Sourdough rye and whole wheat batards and homemade chocolate almond bean spread, ready to bring to sewing club
I'm never fully happy without some kind of craft/make/do obsession taking hold of my brain and hands, so the months I spent healing from carpal tunnel and having to pretty much leave my hands alone were Not Easy.
But things are super good with my hands, wrists, arms and shoulders now (thanks to lots of rest, voice dictation software, meditation, restorative yoga and most especially some intensive classes in the Alexander Technique) and lately I've been MAKING and DOING and CRAFTING up a storm.
There's been some knitting (the Delancey cardigan and Knotty gloves—pictures soon!)... but mostly, I've been crafting from-scratch food: baking, scoring, stirring, pickling, pizza-broiling, fermenting, stewing, dumpling-making, miso-souping, sushi-making, kale-chip-dehydrating ... and all without any of my daughter's food allergens--dairy, eggs, tree nuts (except almonds and coconuts), sesame and mustard. Whew!
It all started with a small jar of sourdough starter gifted to me by a friend who makes fresh bread each week. It sat in my fridge for a few months and I assumed it was dead, but when I took it out and fed it, it quickly came back to life. And then it made some bread babies! My first attempts tasted good, though they didn't look quite right (the slashes weren't opening up, anyway):
But now I've gotten into a sourdough groove, and I usually bake one or two whole-grain sourdough loaves each weekend, mostly from Peter Reinhart's Whole Grain Breads, which I initially got from the library but finally had to buy when I reached the max number of renewals. (He also has a Craftsy class on artisan baking, but it's mostly white bread, I believe). Here's a much prettier sourdough rye boule with sunflower seeds:
We also have been sticking with our Very Strict Budget, which prohibits eating out more than once a month... and getting very sick of eating the same few allergy-free recipes over and over (my daughter is so allergic she even reacts to tiny amounts of contamination in foods that are made in the same factory as her allergens, so I have to call companies before purchasing anything packaged. We have one safer brand of pasta, one safer brand of ketchup, one safer brand of... you get the idea.)
There are just so many things she had never, or rarely eaten, and so in the evenings, I've been making them. Take falafel sandwiches. There are no safe pita breads or falafel mixes I can buy, and tahini sauce contains her most deadly allergen--sesame. Enter homemade baked falafel from scratch, homemade whole wheat pita bread, homemade fake-tahini sauce (I used Barney Butter almond butter), and homemade pickled red onions:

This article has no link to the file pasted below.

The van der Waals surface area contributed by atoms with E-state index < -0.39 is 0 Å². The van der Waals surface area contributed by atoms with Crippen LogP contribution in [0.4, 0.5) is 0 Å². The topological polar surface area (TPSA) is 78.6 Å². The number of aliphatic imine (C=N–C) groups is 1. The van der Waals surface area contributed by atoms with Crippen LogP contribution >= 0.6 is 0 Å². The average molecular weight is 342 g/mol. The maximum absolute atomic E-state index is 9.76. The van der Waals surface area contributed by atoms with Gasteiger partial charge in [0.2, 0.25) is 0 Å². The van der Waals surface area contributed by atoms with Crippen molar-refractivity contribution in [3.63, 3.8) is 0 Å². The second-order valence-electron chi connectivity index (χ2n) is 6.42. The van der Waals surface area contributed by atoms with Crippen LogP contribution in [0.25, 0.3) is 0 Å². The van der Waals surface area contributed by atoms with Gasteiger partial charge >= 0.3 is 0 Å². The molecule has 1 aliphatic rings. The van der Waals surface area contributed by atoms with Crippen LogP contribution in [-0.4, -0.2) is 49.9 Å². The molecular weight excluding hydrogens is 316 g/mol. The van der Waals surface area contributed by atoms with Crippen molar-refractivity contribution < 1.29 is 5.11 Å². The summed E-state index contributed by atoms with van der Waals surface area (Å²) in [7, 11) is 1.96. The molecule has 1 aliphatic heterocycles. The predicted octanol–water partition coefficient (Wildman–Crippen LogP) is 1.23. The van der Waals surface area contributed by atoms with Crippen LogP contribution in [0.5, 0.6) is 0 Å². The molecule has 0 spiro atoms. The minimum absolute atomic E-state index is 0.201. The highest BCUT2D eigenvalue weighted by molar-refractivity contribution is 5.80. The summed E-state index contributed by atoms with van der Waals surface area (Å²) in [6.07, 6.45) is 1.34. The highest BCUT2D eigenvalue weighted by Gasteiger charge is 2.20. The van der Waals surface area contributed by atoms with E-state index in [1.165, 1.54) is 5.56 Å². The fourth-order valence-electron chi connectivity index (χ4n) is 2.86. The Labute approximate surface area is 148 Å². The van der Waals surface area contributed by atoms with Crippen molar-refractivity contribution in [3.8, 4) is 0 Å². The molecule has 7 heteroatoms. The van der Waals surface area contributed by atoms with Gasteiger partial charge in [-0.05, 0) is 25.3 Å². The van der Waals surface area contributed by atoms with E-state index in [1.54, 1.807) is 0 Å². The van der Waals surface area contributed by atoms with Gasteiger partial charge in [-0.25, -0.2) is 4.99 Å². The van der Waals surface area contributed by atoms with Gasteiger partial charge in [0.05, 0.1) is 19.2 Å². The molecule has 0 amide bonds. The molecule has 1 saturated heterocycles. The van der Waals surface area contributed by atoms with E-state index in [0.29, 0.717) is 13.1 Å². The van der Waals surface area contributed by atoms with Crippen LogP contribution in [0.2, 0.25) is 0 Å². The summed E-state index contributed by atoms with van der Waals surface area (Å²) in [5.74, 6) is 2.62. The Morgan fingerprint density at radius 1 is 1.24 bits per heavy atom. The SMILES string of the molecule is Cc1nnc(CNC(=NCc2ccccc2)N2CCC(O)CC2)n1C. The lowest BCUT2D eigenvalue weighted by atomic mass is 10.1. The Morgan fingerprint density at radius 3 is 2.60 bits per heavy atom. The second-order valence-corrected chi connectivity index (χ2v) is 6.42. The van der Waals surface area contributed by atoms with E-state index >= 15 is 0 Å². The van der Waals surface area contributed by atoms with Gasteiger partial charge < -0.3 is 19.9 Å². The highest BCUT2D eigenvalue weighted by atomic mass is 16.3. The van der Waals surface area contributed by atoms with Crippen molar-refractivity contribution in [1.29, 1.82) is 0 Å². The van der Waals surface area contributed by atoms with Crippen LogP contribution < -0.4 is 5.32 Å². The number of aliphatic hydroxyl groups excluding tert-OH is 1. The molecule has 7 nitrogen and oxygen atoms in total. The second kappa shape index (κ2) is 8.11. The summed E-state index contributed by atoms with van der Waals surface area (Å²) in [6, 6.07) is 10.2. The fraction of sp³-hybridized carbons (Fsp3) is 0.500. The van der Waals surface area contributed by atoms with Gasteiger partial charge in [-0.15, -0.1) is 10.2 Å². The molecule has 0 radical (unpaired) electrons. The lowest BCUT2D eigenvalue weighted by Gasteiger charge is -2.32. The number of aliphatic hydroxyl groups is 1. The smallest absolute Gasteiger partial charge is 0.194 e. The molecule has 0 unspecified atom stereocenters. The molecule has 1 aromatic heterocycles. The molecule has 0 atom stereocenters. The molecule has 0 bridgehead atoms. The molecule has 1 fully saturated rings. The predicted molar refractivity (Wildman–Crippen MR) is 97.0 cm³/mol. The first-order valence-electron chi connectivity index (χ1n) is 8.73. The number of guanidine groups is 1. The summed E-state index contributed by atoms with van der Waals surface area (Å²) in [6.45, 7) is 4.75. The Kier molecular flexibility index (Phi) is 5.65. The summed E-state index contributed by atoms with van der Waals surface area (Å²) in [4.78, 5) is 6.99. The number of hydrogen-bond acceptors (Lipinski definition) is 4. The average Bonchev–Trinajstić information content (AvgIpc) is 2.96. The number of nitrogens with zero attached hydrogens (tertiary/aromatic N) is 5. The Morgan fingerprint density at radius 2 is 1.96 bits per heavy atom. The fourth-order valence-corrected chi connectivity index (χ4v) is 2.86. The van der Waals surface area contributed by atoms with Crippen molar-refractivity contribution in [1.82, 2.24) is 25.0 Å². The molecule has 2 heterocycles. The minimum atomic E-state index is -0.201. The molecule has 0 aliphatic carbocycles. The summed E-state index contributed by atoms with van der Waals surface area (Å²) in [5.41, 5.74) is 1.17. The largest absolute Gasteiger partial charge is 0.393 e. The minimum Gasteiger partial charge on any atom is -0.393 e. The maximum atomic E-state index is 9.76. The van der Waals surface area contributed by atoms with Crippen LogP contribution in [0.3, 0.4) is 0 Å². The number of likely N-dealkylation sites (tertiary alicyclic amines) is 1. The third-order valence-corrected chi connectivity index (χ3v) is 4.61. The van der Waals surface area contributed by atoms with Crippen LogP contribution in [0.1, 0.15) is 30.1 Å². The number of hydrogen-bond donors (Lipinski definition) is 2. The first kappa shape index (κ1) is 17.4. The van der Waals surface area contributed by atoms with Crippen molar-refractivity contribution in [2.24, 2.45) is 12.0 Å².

Sadly, there is no natural light in my kitchen, so most of my photos are crappy low-light Instagram shots. And I didn't even document the sushi or the miso soup or the red beans and rice or the amazing steamed buns and veggie dumplings I've made so far from Asian Dumplings (also by the amazing Andrea Nguyen, who has Craftsy classes on pho and dumplings to boot)... they pretty much disappeared into my family's mouths instantly.
I've also been baking/making tons of vegan (and nut-free and sesame-free) sweet things, from banana bread and maple drop cornmeal biscuits to fruit leather and scones and waffles and English muffins.
Yes, I have a problem (you can tell from my Pinterest habits of late), but... making food is fun. AND it saves money. AND I get to eat my favorite things ever. While having fun and saving money. And eating dumplings.
I'm almost embarrassed to show you these blurry poorly-lit photos but trust me, this stuff was yummy:
Vegan chocolate pudding with Enjoy Life chocolate chips and shaved coconut, from Vegan Soul Kitchen
Mixed berry and apple mango fruit leather
Daughter-approved vegan apple crisp with vanilla Soy Delicious frozen dessert
So... anyone else obsessed with making edible crafts? Or would that cut too much into sewing and knitting time?
P.S. In case you were curious ... we do eat and cook with some very small amounts of meat and fish and poultry, but I currently aim for most meals to be mostly plant-based (and we can't even keep eggs in the house, they're so dangerous for my kiddo), and for a large number of meals to be totally free of animal products... it's better for the environment, and for my cholesterol (which went downhill after a several month cheese binge).
P.P.S. Actually, my daughter has been sewing more than I have lately. Check out her first sewing sampler (done with my advice, but not my actual hands-on help—I just showed her once, then watched and answered questions):
Not bad for a three-year-old!